Savills’ Tom Fulcher on Being an Office Salesman in Post-Pandemic Times

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Tom Fulcher is moving up in the D.C. world. 

Earlier this year, Savills promoted the veteran broker to region lead of the firm’s mid-Atlantic offices and director of its Washington, D.C., office. He succeeded David Lipson, who was promoted to president of Savills in April.

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In his new position, Fulcher is part of the firm’s management board and involved with strategic planning for the D.C. region.

As part of the Savills team since 1986, Fulcher has been co-regional manager of the Washington, D.C., region since 1998, giving him a keen understanding of what clients are looking for in office space. As the world emerges from the pandemic, at one of the most challenging times for office real estate, that insight has never been more important. 

Fulcher recently sat down with Commercial Observer to talk about what he’s seeing in the market. 

Commercial Observer: You’ve recently been named as leader of the Washington, D.C., region. What were some of the goals you set when stepping into this role?

Tom Fulcher: As a firm, we’re really working on expanding our platform. We purchased Macro [Consultants], a project management firm, last year, and we just purchased T3 [Advisors] up in Boston, an advisory firm which will help us expand in life sciences. We have some announcements coming out about people in workplaces that we’re picking up. We’re really focused on serving our clients better.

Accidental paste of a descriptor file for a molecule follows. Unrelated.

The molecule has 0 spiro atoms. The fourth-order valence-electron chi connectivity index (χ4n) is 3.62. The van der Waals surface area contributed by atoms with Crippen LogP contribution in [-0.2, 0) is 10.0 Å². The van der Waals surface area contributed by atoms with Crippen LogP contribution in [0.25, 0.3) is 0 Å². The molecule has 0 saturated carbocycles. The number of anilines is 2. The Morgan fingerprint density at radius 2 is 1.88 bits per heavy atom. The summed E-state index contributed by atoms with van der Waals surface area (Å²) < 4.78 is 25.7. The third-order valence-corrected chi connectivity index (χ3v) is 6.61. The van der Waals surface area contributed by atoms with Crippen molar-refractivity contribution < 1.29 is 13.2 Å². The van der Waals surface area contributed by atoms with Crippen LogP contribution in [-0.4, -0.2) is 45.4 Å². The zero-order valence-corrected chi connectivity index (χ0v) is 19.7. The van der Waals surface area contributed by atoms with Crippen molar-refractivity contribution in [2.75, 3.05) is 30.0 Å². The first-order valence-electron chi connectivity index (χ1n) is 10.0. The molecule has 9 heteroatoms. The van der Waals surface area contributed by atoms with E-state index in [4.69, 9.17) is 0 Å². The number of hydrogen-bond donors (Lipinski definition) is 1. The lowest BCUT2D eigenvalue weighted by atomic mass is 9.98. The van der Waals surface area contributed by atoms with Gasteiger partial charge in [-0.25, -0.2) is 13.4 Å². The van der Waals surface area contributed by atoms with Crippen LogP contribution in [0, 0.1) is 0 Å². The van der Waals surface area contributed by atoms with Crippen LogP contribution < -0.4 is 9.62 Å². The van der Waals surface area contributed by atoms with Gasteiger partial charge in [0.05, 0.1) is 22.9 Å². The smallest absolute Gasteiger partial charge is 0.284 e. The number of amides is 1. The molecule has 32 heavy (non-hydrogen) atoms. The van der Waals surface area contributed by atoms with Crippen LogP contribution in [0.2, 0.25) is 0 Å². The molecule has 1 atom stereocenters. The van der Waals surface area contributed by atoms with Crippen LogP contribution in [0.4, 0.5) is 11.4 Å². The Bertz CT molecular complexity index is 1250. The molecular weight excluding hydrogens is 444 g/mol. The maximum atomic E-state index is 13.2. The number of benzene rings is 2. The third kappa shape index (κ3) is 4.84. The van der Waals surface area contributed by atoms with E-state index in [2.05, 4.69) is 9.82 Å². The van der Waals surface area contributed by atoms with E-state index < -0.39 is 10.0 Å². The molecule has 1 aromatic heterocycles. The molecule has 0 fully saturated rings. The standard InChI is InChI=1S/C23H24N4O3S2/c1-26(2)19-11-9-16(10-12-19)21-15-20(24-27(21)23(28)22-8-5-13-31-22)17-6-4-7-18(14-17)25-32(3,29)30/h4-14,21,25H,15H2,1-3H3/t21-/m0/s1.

Locally, there’s some blocking and tackling that we’re doing — taking a look at how well we’re covering the market, who’s doing what, who we’re in front of, who are we not in front of. And then, obviously, a big part of our world in management in recruiting and retention.

The pandemic, obviously, changed the thinking of many concerning office space. How does this new way of thinking play into your strategy going forward?

One of the things that’s maybe a little bit of a trap for people in our business is to sort of say, ‘go office space,’ but I don’t want to be caught the position of the buggy whip salesman, saying, ‘go horses, go carriages,’ because that’s not really where our clients are. We need to live that experience with them and really help them try to understand along with them what’s working best. Do you actually need to come in? If you don’t, then we’re not going to say office space is the thing for you. We’re going to help people understand how to serve their clients and businesses the best. The end result, most likely, is there will be a lot less people using office space.

There are still certain sectors that really still continue to believe that being in an office leads to better communication of competence and culture, but I think a lot of others are saying a lot of these jobs didn’t really require us to talk to each other all that much, and we can be wherever we can be and that’s okay. Let’s live with that.

How would you characterize what you’re seeing today?